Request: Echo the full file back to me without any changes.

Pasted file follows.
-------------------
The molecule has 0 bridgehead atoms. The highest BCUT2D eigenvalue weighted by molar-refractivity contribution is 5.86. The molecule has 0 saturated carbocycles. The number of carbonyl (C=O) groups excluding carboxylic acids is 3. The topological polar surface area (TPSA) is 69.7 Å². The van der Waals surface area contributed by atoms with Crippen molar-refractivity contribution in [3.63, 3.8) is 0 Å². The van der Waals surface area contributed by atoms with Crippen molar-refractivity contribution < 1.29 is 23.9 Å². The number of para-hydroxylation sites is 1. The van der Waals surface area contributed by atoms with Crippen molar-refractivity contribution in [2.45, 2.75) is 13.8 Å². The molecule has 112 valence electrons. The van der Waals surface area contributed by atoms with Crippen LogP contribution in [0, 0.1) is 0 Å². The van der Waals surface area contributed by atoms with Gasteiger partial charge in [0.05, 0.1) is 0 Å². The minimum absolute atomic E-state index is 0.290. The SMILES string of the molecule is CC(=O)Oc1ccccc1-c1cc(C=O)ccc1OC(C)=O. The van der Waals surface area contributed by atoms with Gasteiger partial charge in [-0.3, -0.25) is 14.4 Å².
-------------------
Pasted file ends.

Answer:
The molecule has 0 bridgehead atoms. The highest BCUT2D eigenvalue weighted by molar-refractivity contribution is 5.86. The molecule has 0 saturated carbocycles. The number of carbonyl (C=O) groups excluding carboxylic acids is 3. The topological polar surface area (TPSA) is 69.7 Å². The van der Waals surface area contributed by atoms with Crippen molar-refractivity contribution in [3.63, 3.8) is 0 Å². The van der Waals surface area contributed by atoms with Crippen molar-refractivity contribution < 1.29 is 23.9 Å². The number of para-hydroxylation sites is 1. The van der Waals surface area contributed by atoms with Crippen molar-refractivity contribution in [2.45, 2.75) is 13.8 Å². The molecule has 112 valence electrons. The van der Waals surface area contributed by atoms with Crippen LogP contribution in [0, 0.1) is 0 Å². The van der Waals surface area contributed by atoms with Gasteiger partial charge in [0.05, 0.1) is 0 Å². The minimum absolute atomic E-state index is 0.290. The SMILES string of the molecule is CC(=O)Oc1ccccc1-c1cc(C=O)ccc1OC(C)=O. The van der Waals surface area contributed by atoms with Gasteiger partial charge in [-0.3, -0.25) is 14.4 Å².